Artist Amy Davis Roth’s "A Woman’s Room Online" Installation Turns Misogyny into Art
If you have any sort of online presence, odds are you’ve suffered at least some harassment. For women, that harassment is often gender-based — which, as TIME points out, studies have found to have very specific, harmful effects throughout history. But artist Amy Davis Roth’s upcoming installation, A Woman’s Room Online, seeks to take all the misogyny, vitriol, and abuse that women so frequently experience online and turn it into a powerful statement — hopefully finally forcing the world to take the issue as seriously as it should be taken.
A collaboration between Roth and the Los Angeles Women’s Atheist and Agnostic Group, the installation will take the form of a free-standing eight-by-10-foot room located at the Center for Inquiry-Los Angeles. It will be suited up in all the trappings any woman’s office might have; however, each of those objects will also be covered with real messages women have received via Facebook, Twitter, and email — abuse that has rained down on them purely for being women who write online. The messages come from Lindy West, lately of Jezebel; from Amanda Marcotte of Slate; Skepchick’s Rebecca Watson; from Soraya Chemaly of such publications as Salon, The Guardian, and HuffPo; and from many others, including Roth herself.
And the words are vicious — so vicious that I can’t do them justice by merely describing them. The image seen up top has most of those words blurred out, but — and I’m placing a warning here, because what follows is explicit, awful, and possibly triggering — you can get the full force of them here, and here, and here. The Internet is incredible for so many reasons, but these messages display one of the worst things about it — and the worst parts of humanity.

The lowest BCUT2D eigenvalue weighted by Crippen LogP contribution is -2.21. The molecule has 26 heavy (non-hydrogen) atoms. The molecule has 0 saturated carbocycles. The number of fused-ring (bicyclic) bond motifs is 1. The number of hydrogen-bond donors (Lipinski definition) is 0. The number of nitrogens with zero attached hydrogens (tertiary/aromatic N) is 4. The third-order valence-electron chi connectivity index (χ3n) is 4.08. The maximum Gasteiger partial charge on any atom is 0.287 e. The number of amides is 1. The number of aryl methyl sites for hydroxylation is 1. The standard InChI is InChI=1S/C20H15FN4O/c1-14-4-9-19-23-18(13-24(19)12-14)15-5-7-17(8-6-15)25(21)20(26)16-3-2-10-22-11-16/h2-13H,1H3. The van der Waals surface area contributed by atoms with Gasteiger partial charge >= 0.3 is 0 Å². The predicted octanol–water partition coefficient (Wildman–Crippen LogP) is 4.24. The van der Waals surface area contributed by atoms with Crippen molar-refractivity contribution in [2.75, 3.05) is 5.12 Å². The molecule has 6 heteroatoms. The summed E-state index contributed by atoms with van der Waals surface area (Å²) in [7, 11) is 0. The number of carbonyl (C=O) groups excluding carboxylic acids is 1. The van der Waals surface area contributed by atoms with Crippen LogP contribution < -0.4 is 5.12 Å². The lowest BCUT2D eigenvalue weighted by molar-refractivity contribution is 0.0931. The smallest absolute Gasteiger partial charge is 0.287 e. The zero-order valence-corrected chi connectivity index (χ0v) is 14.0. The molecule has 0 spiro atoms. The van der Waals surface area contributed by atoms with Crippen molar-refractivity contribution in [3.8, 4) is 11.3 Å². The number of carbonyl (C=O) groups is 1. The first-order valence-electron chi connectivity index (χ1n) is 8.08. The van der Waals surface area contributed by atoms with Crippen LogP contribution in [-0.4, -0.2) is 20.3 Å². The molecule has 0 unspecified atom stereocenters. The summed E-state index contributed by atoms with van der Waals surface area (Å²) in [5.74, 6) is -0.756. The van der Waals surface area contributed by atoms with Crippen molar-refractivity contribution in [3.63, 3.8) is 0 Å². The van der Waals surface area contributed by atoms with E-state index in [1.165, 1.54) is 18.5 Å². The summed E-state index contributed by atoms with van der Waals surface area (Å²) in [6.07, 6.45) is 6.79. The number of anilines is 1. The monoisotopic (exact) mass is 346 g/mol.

The exhibit, Roth writes on Skepchick, “is meant to put you, the viewer, in their shoes if only for a moment. See what it is like to be obsessively judged based on ‘fuck-ability,’ ‘rape-ability,’ as an object, or alternatively as what seems to be a target in a socially accepted (or otherwise ignored) game of online stalking, harassment, and silencing techniques.” It intends to dispel the beliefs that online spaces aren’t “real,” that this sort of harassment is “just words,” and that we should just brush it off, ignore it, or “grow a thicker skin.” And it doesn’t come a moment too soon.
Slate’s Amanda Marcotte wrote with great eloquence on Monday about why she’s permanently turning off her Twitter mentions feed:
“Why did the reaction bother me so much this time? The long weekend, spent with my boyfriend and good friends, was a reminder that my life, which is busy and social and has a lot of love in it, couldn’t be any more different than that of the lonely, bitter hag that the harassers declare I must be day in and day out. The contrast between my actual reality and what I am being told about myself all day long, every day, on Twitter stunned me. I realized it’s not enough to keep reminding myself that the harassers are speaking more about what they wish to be true than what is true. Constantly reminding yourself that you do, in fact, have it good drains the energy you have to enjoy having it so good.”
The emphasis is mine; that’s the part that resonated the most for me. No matter who you actually are, the types of people firing off the endless strings of abuse will often be convinced that they know everything about you, that everything they think they know about you is right, and that you, as a result, are worthy of harassment. Comparatively speaking, my own experiences have been mild. But even when it’s just people saying things like, “You must be ugly, so your argument is invalid,” as opposed to threats of physical harm, it gets to you. Whether the words are “mild” or dangerous enough to require the immediate seeking of safety, no one should have to deal with them or come up with strategies to avoid them. And more importantly, no one should even be saying these things, to anyone, regardless of their gender, race, or creed.
A Woman’s Room Online will be available for viewing at the Center for Inquiry-Los Angeles from September 13 through October 13, 2014. Go there. Tell your friends to go there. Get as many people there as you can. This is too important to miss.
Image: Amy Davis Roth/Facebook